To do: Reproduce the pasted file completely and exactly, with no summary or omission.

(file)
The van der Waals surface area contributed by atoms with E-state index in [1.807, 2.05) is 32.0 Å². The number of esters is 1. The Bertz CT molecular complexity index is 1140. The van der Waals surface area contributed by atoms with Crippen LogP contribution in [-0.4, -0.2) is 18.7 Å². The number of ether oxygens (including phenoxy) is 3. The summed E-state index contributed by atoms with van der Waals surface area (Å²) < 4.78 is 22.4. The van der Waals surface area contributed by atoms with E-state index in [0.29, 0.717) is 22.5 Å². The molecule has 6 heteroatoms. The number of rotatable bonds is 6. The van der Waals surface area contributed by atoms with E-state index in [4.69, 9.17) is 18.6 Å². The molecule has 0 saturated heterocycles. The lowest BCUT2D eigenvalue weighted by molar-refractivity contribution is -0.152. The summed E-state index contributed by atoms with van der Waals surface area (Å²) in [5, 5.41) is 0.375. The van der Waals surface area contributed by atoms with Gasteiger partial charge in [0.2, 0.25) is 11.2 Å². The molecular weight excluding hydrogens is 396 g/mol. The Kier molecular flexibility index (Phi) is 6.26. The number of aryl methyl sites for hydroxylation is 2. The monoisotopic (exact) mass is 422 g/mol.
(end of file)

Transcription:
The van der Waals surface area contributed by atoms with E-state index in [1.807, 2.05) is 32.0 Å². The number of esters is 1. The Bertz CT molecular complexity index is 1140. The van der Waals surface area contributed by atoms with Crippen LogP contribution in [-0.4, -0.2) is 18.7 Å². The number of ether oxygens (including phenoxy) is 3. The summed E-state index contributed by atoms with van der Waals surface area (Å²) < 4.78 is 22.4. The van der Waals surface area contributed by atoms with E-state index in [0.29, 0.717) is 22.5 Å². The molecule has 6 heteroatoms. The number of rotatable bonds is 6. The van der Waals surface area contributed by atoms with E-state index in [4.69, 9.17) is 18.6 Å². The molecule has 0 saturated heterocycles. The lowest BCUT2D eigenvalue weighted by molar-refractivity contribution is -0.152. The summed E-state index contributed by atoms with van der Waals surface area (Å²) in [5, 5.41) is 0.375. The van der Waals surface area contributed by atoms with Gasteiger partial charge in [0.2, 0.25) is 11.2 Å². The molecular weight excluding hydrogens is 396 g/mol. The Kier molecular flexibility index (Phi) is 6.26. The number of aryl methyl sites for hydroxylation is 2. The monoisotopic (exact) mass is 422 g/mol.